JACOBUS: You know what, but you cover -- you know what, you don't cover out, you cover his rallies wall to wall. You're not covering the events of the other candidates.

(CROSSTALK)

LEMON: Yes. There was -- the night before the republican debate there was no other rally but Donald Trump rally.

JACOBUS: So, we're not talking just -- we're not talking just the interviews but we're talking the whole...

(CROSSTALK)

LEMON: OK. All right. Point taken. Point taken, Hang on, hang on. I want to get this in because we've talked about it a lot here. John mentioned it earlier a Jeb Bush super PAC ad put out today, this new ad, the super PAC put out today, this new ad squarely going after Donald Trump. Here it is.

(BEGIN VIDEO CLIP)

[22:10:05] UNIDENTIFIED MALE: One candidate tough enough to take on the bully.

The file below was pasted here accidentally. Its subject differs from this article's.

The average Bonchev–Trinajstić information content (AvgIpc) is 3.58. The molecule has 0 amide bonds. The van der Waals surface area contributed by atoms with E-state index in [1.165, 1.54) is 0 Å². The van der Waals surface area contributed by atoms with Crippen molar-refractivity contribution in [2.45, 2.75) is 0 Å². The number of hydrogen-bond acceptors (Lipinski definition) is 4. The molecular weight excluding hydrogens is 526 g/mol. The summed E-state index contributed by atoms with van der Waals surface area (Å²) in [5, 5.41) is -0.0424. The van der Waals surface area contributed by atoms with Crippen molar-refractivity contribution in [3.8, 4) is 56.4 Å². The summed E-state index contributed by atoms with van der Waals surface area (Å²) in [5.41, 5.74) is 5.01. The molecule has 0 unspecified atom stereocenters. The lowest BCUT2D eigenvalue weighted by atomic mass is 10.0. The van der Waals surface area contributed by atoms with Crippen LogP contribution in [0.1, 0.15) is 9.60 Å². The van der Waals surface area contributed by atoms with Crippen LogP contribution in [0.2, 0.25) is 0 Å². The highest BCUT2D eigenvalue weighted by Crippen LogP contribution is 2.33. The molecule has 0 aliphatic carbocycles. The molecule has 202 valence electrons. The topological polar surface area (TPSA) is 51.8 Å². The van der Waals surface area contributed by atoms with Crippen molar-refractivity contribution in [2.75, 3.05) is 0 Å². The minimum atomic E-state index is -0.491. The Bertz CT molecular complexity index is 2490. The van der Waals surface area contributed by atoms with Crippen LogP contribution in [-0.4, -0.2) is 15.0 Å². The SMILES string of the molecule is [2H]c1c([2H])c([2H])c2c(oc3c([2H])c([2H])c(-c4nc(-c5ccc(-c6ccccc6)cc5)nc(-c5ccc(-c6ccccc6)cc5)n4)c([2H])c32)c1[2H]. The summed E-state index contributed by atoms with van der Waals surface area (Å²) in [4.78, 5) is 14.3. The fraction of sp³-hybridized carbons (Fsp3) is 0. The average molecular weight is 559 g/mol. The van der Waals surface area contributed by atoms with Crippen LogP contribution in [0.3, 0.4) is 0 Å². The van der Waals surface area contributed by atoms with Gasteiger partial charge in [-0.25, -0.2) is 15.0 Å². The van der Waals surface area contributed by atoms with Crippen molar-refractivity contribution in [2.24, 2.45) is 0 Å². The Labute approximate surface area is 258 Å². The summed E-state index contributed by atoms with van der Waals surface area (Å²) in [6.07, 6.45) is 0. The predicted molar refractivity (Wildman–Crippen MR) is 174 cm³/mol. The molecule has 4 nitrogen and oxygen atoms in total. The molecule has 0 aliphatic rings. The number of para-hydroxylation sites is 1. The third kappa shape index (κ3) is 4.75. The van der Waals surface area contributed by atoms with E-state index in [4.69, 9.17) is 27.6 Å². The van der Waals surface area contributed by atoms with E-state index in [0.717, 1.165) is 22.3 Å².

BUSH: Donald, you're not going to be able to insult your way to the presidency. That's not going to happen.

UNIDENTIFIED MALE: One candidate tough enough to take on ISIS. Jeb will destroy ISIS and keep America safe.

BUSH: The United States should not delay in leading a global coalition to take out ISIS with overwhelming force.

UNIDENTIFIED MALE: Tested and proven leadership matters, Jeb Bush.

(END VIDEO CLIP)

LEMON: Van Jones, even people who like Jeb Bush are saying it took -- it took way too long to get to this point. Do you think their minds are already made up or do you think he still has a chance?

JONES: Well, you never know. I do think it took too long. But let me just say, it's very important to respect that Jeb Bush not only did he take on Donald Trump, he took him on an important issue saying you can't go out here and insult all the Muslims. It's bad for American foreign policy, it's bad for American security. I thought that showed real courage.